While I was in college preparing for law school, 20th Century Fox released a movie called “The Paper Chase.” A few years later it became a television series. In both versions of the story there was provided to the general public, and to me as a pre-law student, a glimpse of how law professors treat the minds of bright young law students, and dim ones, too.
The teaching style is known as the Socratic method, defined as follows from Wikipedia:
The Socratic method (also known as method of elenchus, elenctic method, Socratic irony, or Socratic debate), named after the classical Greek philosopher Socrates, is a form of inquiry and debate between individuals with opposing viewpoints based on asking and answering questions to stimulate critical thinking and to illuminate ideas. It is a dialectical method, often involving an oppositional discussion in which the defense of one point of view is pitted against the defense of another; one participant may lead another to contradict himself in some way, thus strengthening the inquirer’s own point.
To an impressionable college student it was a bit frightening and certainly didn’t resemble the more open and inviting method I had become accustomed to as an undergraduate English major.
Yes, I had grown up with a very intelligent and well-read father who challenged my thinking quite frequently, but what I encountered in law school was a contest of analytical thinking that gripped my attention and focused my thoughts much like a personal trainer keeps you pushing yourself to strengthen your body.
I viewed law school as an opportunity to become my best, and so I tried very hard. In the end I was rewarded not only with a degree, but one which came with honors for high grades and scholastic achievement.
I mention these things because the training of law school and the practice of law are sometimes reviled. Recently I fell into a very familiar rhythm of discussion with another person who immediately took offense. He had hurt feelings and felt as if he was being personally attacked. It dawned on me that he was much younger and did not have the experience of competitive thought which has so reshaped my thinking processes that what I do by second nature shocks a more sensitive younger generation.
You see, lawyers are not trained to know the law. Lawyers are trained to question everything, to push and challenge and test the ideas of others in order to ferret out weaknesses and eventually arrive at the strongest and most reliable conclusions. Some people react adversely to having their ideas challenged. They feel personally attacked. And some, quite frankly, are simply not accustomed to “The Socratic Method” and, as such, give up the quest for a better answer, feeling exhausted.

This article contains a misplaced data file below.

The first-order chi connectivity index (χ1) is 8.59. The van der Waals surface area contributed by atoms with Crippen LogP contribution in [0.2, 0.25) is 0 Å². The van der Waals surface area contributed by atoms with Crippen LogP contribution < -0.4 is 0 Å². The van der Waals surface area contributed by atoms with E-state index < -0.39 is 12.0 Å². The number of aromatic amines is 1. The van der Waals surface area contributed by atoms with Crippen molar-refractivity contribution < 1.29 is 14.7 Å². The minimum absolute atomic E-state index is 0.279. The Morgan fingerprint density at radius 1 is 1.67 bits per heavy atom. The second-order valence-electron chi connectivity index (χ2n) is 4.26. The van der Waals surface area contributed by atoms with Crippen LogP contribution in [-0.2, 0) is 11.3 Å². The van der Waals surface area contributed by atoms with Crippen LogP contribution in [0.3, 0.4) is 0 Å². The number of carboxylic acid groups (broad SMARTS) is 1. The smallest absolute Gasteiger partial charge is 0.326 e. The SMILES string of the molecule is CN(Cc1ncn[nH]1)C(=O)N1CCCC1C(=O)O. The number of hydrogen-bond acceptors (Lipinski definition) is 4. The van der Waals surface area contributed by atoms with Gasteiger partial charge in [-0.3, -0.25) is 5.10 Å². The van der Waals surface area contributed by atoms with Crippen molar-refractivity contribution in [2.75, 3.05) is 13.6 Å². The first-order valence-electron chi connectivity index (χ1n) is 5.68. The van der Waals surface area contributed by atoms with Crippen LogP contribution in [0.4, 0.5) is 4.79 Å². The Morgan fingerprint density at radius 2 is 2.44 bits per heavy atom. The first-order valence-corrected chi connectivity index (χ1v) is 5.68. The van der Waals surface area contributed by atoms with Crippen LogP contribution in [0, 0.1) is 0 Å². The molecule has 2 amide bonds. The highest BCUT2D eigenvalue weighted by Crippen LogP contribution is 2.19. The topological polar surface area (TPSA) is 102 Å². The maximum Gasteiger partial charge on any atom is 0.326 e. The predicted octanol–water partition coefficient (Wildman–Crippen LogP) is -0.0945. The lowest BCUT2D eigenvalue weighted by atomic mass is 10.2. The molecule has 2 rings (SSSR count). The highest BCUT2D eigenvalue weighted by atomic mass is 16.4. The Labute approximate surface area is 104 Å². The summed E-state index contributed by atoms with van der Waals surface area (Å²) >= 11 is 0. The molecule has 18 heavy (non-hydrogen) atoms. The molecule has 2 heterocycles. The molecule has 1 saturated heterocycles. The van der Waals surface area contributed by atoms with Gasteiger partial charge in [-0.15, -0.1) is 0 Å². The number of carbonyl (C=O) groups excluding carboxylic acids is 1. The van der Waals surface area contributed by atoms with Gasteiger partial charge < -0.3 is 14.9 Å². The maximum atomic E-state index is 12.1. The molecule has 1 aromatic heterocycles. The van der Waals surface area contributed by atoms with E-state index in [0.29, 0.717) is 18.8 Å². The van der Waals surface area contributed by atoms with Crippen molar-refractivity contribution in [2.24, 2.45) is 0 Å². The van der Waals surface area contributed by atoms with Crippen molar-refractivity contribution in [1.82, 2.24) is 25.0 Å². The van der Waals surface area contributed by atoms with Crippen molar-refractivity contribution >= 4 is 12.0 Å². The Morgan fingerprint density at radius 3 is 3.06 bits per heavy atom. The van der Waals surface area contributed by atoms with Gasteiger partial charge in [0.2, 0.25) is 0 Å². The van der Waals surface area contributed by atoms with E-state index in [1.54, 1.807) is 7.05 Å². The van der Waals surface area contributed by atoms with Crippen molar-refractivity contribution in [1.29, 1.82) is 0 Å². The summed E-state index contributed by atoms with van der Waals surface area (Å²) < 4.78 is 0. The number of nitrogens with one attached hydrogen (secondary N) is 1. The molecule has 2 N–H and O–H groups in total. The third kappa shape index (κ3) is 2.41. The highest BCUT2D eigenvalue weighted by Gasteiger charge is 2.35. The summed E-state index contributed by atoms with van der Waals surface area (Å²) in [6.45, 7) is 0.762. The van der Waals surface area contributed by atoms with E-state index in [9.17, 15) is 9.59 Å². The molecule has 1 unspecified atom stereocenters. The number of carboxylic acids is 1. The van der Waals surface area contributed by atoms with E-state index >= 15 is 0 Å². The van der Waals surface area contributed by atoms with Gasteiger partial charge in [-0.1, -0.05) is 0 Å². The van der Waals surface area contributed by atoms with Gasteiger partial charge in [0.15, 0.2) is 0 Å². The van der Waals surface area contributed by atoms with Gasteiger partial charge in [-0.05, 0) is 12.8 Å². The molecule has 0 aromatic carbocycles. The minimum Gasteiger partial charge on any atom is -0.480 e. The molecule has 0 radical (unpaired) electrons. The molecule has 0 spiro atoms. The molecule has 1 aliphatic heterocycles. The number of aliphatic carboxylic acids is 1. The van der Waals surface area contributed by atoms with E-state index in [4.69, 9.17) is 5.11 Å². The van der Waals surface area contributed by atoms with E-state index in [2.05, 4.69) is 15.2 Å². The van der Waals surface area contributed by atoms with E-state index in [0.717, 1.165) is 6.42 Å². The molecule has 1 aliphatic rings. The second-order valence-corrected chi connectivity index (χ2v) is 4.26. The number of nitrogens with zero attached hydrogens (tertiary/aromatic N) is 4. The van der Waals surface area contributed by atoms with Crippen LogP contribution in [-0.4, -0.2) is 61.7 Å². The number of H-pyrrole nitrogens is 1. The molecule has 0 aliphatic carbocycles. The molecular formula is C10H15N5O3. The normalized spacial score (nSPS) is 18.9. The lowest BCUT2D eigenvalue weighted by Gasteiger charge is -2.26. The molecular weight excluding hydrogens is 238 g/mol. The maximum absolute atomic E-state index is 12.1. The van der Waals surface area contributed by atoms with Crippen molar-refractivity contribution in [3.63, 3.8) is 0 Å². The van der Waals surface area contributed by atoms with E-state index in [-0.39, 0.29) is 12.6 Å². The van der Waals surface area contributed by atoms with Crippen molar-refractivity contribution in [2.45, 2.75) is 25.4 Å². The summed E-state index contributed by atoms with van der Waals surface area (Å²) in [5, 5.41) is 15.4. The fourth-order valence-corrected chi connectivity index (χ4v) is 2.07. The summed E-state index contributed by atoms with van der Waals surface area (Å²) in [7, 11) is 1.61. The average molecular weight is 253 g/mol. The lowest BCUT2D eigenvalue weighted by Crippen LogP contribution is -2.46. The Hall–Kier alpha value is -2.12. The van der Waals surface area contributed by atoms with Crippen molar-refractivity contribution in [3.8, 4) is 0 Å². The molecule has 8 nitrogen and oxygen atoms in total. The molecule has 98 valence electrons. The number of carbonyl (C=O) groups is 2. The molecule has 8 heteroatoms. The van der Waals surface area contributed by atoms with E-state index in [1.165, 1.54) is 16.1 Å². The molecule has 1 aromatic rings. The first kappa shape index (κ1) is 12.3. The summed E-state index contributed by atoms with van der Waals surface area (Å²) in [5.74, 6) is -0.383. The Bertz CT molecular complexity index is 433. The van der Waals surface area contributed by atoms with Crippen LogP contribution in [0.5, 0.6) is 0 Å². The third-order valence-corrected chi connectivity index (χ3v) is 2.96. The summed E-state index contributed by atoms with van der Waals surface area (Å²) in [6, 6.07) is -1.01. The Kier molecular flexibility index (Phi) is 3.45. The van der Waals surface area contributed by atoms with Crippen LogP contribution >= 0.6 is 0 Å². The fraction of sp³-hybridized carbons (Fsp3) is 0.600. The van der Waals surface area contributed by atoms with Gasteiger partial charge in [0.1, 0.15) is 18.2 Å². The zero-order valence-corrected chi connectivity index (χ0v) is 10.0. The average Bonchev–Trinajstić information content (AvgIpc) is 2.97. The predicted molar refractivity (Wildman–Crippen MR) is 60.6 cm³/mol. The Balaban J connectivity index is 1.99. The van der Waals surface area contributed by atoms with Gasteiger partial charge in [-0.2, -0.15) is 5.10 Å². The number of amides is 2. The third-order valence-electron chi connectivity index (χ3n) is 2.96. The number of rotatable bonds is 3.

In the professional aspect of our lives, our training and analytical stamina serve us lawyers very well. In our personal lives, this kind of trained thinking can be problematic. Friends, spouses and social acquaintances tire of the relentless probing that we enjoy. The kind of mental and verbal jousting that we were trained to relish is, for most non-lawyers, like riding in the back seat with a great dane puppy.
In modern parlance, an argument is a disagreeable encounter to be avoided. To lawyers, argument is like a game of chess. We look forward to the contest, we appreciate the skill of the opponent, we are like pit bulls in our determination to win and, in fact, we even enjoy watching arguments (aka debates) as a spectator sport. Of course, we “Monday Morning Quarterback” all the ones we watch.
Why do I write about all of this today? Because as the upcoming elections get closer, there will be more public debates on the calendar. For us lawyers, it is like the approach of the NFL season or the first game of college basketball. Not only is it a sport we enjoy watching, it is one that we know has the potential to arrive at the better answers to many of the problems facing our nation.
I know that to many citizens, the harangue of politics is a huge turn off. And that is part of the reason why so few people turn out to vote. But in a world looking for answers to difficult questions, a process by which the best ones can be found should be embraced rather than shunned.
Stay tuned folks. Debate season is about to open, and if you want to get a sense of how it can work to your personal advantage, get an old copy of “The Paper Chase” and watch John Houseman probe his young law students to think. You might actually come to love politics all over again.
Marcus Carey is a Northern Kentucky lawyer with 32 years experience. He is also a farmer, talk radio host and public speaker who loves history and politics. He is a prolific and accomplished writer whose blog, BluegrassBulletin.com is “dedicated to honest and respectful comment on the political and cultural issues of our time.” He writes a daily commentary for KyForward.